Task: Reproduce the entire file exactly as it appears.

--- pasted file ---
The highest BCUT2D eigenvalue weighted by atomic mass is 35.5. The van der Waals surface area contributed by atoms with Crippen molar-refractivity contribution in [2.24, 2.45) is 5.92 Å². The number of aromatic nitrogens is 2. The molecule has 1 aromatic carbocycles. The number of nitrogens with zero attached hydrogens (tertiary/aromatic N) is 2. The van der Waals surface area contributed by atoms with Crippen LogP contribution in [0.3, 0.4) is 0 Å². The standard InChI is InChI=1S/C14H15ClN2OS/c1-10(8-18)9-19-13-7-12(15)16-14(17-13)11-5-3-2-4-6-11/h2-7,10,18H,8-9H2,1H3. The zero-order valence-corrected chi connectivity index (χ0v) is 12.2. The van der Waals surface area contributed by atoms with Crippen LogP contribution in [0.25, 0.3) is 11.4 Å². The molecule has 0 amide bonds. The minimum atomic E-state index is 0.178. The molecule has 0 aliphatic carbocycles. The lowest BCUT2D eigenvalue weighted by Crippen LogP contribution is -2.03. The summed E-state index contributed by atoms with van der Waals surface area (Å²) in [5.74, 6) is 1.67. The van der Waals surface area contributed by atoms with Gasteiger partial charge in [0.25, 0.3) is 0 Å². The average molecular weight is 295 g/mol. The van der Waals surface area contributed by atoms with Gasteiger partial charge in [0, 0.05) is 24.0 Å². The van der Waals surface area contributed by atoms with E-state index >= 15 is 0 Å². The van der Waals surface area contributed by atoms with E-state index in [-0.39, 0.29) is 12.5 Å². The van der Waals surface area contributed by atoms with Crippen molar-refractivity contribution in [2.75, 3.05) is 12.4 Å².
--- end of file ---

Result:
The highest BCUT2D eigenvalue weighted by atomic mass is 35.5. The van der Waals surface area contributed by atoms with Crippen molar-refractivity contribution in [2.24, 2.45) is 5.92 Å². The number of aromatic nitrogens is 2. The molecule has 1 aromatic carbocycles. The number of nitrogens with zero attached hydrogens (tertiary/aromatic N) is 2. The van der Waals surface area contributed by atoms with Crippen LogP contribution in [0.3, 0.4) is 0 Å². The standard InChI is InChI=1S/C14H15ClN2OS/c1-10(8-18)9-19-13-7-12(15)16-14(17-13)11-5-3-2-4-6-11/h2-7,10,18H,8-9H2,1H3. The zero-order valence-corrected chi connectivity index (χ0v) is 12.2. The van der Waals surface area contributed by atoms with Crippen LogP contribution in [0.25, 0.3) is 11.4 Å². The molecule has 0 amide bonds. The minimum atomic E-state index is 0.178. The molecule has 0 aliphatic carbocycles. The lowest BCUT2D eigenvalue weighted by Crippen LogP contribution is -2.03. The summed E-state index contributed by atoms with van der Waals surface area (Å²) in [5.74, 6) is 1.67. The van der Waals surface area contributed by atoms with Gasteiger partial charge in [0.25, 0.3) is 0 Å². The average molecular weight is 295 g/mol. The van der Waals surface area contributed by atoms with Gasteiger partial charge in [0, 0.05) is 24.0 Å². The van der Waals surface area contributed by atoms with E-state index >= 15 is 0 Å². The van der Waals surface area contributed by atoms with E-state index in [-0.39, 0.29) is 12.5 Å². The van der Waals surface area contributed by atoms with Crippen molar-refractivity contribution in [2.75, 3.05) is 12.4 Å².